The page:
Thanks so much, Erin!

SIRENS is a result of my response to a request from my publisher to set a novel in the 1920s. I don’t always say “yes”, but this time it was easy – I’ve always been fascinated by the Roaring Twenties and was anxious to research.

When I start a new novel I try to look for some twist – something different – that will anchor my plot, and the real inspiration for this story came one evening as I was listening to a radio discussion about the magician Howard Thurston and the Spiritualism movement of the 20s. I’m drawn to questions about the unknown, and that seemed like a perfect way to explore something richer about what went on during the 20s, something other than gangsters and Prohibition and flappers.

Why did you decide to write for young adult readers?

Call it a case of arrested development: my mindset resides in those years. These are the books I like reading, this is the age group I feel most aligned with. I remember all too vividly what it felt like to sit alone at the lunch table, or to suffer a broken heart. So I love writing about kids feeling the same things (even in a different era) because, maybe, it’s my way of changing my own past, rewriting my personal history.

How much of the book is realistic?

Well, none of it in the sense that nothing is based on history except the peripheral things like Thurston and the Algonquin Round Table and of course the city of New York. But my characters, including the gangster Danny Connor, are entirely fictitious. But plausible.

When did you first consider yourself a writer?

I’ve been a writer since 3rd grade! Seriously, my first poem was published in my hometown newspaper when I was in 3rd grade, and that did it for me. Ever since I’ve made it my goal to write and publish.

Who/what motivates you to write?

It’s kind of like breathing for me. I can’t live without writing. Or maybe it’s like exercising – you know when you haven’t exercised for a few days and you begin to feel like a schlump, all logy and tired and crabby? That’s how I feel when I don’t write. Like a part of me is missing. I have to go into that mindless and vast space or I would just wither up and die.

Are there any writers (living or dead) that have influenced you?

Almost too many to mention! Every time I pick up something new I’m influenced. I love reading new work and I try to keep current. Suzanne Collins, MT Anderson, Lauren Oliver, Libba Bray...I could make a very long list. I love reading literary, high quality writing, and I favor either historical or fantasy.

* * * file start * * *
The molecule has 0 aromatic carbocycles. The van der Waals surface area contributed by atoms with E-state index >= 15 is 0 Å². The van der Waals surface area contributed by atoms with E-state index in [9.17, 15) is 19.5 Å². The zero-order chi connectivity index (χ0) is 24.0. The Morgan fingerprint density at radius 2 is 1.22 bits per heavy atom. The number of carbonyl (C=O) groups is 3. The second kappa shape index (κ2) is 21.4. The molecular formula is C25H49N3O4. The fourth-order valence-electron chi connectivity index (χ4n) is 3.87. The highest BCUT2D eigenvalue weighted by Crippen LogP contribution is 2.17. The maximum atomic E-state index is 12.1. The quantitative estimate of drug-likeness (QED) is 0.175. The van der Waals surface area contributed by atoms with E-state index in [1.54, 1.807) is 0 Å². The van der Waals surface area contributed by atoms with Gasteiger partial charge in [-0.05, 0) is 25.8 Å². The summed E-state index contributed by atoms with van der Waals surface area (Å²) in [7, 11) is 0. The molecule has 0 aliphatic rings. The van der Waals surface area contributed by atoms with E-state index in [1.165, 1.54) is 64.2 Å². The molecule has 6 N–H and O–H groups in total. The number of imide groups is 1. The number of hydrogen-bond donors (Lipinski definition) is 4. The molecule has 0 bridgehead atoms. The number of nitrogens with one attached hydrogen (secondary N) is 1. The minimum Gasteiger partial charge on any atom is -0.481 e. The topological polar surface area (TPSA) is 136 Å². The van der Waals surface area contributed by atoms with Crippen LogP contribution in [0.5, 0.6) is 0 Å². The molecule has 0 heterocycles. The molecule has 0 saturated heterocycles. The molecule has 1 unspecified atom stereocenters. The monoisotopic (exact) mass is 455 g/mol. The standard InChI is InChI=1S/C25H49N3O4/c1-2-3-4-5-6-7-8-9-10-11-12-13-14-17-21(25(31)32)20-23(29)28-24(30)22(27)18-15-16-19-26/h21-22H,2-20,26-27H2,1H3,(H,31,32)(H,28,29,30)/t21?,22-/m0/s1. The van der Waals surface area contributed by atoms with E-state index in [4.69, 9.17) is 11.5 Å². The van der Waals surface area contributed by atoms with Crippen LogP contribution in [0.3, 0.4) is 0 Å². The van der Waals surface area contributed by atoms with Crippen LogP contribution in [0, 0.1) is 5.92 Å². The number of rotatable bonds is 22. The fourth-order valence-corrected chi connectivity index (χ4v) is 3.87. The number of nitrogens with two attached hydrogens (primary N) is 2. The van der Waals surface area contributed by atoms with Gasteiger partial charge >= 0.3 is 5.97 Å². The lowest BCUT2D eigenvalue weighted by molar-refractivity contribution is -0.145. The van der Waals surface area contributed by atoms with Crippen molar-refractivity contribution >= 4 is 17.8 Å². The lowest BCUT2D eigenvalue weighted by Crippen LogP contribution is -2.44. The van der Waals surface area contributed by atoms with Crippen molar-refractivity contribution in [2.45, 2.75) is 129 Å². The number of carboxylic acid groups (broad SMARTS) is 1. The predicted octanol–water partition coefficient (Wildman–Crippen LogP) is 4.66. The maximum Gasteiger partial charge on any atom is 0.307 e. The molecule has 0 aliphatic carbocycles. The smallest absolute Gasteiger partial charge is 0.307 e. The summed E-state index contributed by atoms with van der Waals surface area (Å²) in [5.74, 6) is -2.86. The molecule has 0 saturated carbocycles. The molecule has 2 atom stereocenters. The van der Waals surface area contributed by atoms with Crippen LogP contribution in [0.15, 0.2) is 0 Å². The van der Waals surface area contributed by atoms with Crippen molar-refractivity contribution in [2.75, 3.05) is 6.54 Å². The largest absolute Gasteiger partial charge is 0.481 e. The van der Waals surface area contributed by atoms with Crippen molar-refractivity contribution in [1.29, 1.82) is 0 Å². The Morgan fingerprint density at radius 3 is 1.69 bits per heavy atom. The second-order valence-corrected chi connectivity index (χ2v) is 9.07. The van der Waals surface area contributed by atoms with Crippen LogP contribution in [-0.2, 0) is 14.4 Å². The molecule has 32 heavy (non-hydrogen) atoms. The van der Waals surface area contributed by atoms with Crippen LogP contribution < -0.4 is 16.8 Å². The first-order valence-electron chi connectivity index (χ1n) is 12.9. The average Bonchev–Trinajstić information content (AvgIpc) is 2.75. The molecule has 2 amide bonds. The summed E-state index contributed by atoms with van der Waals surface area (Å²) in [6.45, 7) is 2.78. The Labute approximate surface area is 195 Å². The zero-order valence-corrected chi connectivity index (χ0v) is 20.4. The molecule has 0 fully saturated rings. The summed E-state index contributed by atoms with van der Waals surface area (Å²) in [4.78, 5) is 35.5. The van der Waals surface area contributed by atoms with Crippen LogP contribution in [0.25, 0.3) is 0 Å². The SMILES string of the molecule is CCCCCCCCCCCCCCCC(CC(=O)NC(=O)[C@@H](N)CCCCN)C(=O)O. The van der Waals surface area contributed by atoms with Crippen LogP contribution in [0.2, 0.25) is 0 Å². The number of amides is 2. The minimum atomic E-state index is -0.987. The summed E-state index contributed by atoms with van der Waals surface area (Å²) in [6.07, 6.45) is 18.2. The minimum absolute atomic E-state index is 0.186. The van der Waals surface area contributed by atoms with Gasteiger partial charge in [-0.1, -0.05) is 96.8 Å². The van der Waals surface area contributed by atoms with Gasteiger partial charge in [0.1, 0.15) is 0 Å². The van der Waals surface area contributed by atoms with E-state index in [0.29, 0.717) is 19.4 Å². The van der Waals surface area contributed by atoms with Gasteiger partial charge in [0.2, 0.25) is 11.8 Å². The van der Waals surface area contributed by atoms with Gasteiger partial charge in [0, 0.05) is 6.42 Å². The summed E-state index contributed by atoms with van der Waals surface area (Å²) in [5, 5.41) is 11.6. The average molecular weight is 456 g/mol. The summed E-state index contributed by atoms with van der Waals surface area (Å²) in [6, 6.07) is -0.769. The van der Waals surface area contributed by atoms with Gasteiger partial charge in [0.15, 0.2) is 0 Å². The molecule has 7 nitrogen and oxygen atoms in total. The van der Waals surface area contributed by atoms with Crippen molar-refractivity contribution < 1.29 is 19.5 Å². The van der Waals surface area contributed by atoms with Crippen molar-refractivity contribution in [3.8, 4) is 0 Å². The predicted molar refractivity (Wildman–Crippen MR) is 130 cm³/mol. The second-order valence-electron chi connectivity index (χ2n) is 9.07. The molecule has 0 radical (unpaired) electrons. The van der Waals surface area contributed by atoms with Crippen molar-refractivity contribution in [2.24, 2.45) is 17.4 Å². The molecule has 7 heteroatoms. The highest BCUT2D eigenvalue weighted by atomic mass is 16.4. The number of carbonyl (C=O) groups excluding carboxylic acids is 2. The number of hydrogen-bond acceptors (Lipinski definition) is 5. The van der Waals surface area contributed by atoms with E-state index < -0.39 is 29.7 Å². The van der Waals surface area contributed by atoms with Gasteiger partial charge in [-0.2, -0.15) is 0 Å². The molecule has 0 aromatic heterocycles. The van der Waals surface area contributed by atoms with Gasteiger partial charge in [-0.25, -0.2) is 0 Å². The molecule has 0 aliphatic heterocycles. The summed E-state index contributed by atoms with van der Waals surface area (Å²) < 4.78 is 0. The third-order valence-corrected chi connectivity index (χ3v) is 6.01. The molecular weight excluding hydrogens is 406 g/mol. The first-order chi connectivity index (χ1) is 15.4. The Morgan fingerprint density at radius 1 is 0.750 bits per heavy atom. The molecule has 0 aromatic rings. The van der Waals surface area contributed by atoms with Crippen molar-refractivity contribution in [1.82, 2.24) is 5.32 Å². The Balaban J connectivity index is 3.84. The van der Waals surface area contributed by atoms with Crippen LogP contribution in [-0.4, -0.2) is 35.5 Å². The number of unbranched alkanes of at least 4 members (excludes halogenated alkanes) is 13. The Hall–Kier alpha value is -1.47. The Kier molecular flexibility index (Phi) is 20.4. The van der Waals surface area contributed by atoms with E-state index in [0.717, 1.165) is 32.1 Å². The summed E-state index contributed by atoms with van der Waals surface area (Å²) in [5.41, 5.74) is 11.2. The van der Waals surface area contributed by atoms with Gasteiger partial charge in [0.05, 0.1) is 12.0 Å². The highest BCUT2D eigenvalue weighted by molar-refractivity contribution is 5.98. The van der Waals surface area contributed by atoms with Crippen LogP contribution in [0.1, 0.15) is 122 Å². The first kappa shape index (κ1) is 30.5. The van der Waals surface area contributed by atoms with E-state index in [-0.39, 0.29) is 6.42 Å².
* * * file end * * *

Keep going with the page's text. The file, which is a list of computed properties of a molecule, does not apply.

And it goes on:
What do you find particularly challenging in writing?

If I don’t have a good idea where my plot is going from the beginning I have a much harder time of it. Plotting is my weakness. I’m a pantser, and I like to follow my instincts as I write. So I need to have at least an idea where I’ll end up – a final scene that wraps it all up. Then I can drive for that scene.

But without that point in my line of sight, it can be a real struggle. I’ve read every plotting craft book on the market.

Do you have advice for beginning writers?

Be persistent, and keep working at the craft. Read constantly. Know that you will feel like your work is total bunk, but keep going and believe in your vision. And always write from the heart.

Are you working on another project?

Several! At the moment I have a YA science fiction project going, and two middle grade fantasies. Someone where down the road I have an idea for one more historical YA, but I want to stretch and try some new things at the moment.

Where is the book available?

Everywhere. (Publisher: Speak/Penguin Group, 2012, ISBN 978-0-14-242430-8)

Janet Fox is the author of award-winning books for children and young adults. FAITHFUL (Speak/Penguin Young Readers 2010), set in Yellowstone National Park in 1904, is a YALSA Best Fiction for YA nominee and an Amelia Bloomer List pick, 2011. FORGIVEN (Speak 2011), set in 1906 San Francisco during the great earthquake, is a Junior Library Guild selection 2011, and a 2012 WILLA Literary Awards Finalist. Her most recent novel, SIRENS (Speak 2012), is set in 1925 New York and is told from alternating points of view of two girls who must confront a gangster and uncover dark secrets. Janet is a former high school English teacher and received her MFA in Writing for Children and Young Adults in 2010 (Vermont College of Fine Arts). Janet lives in Bozeman, Montana but you can also find her at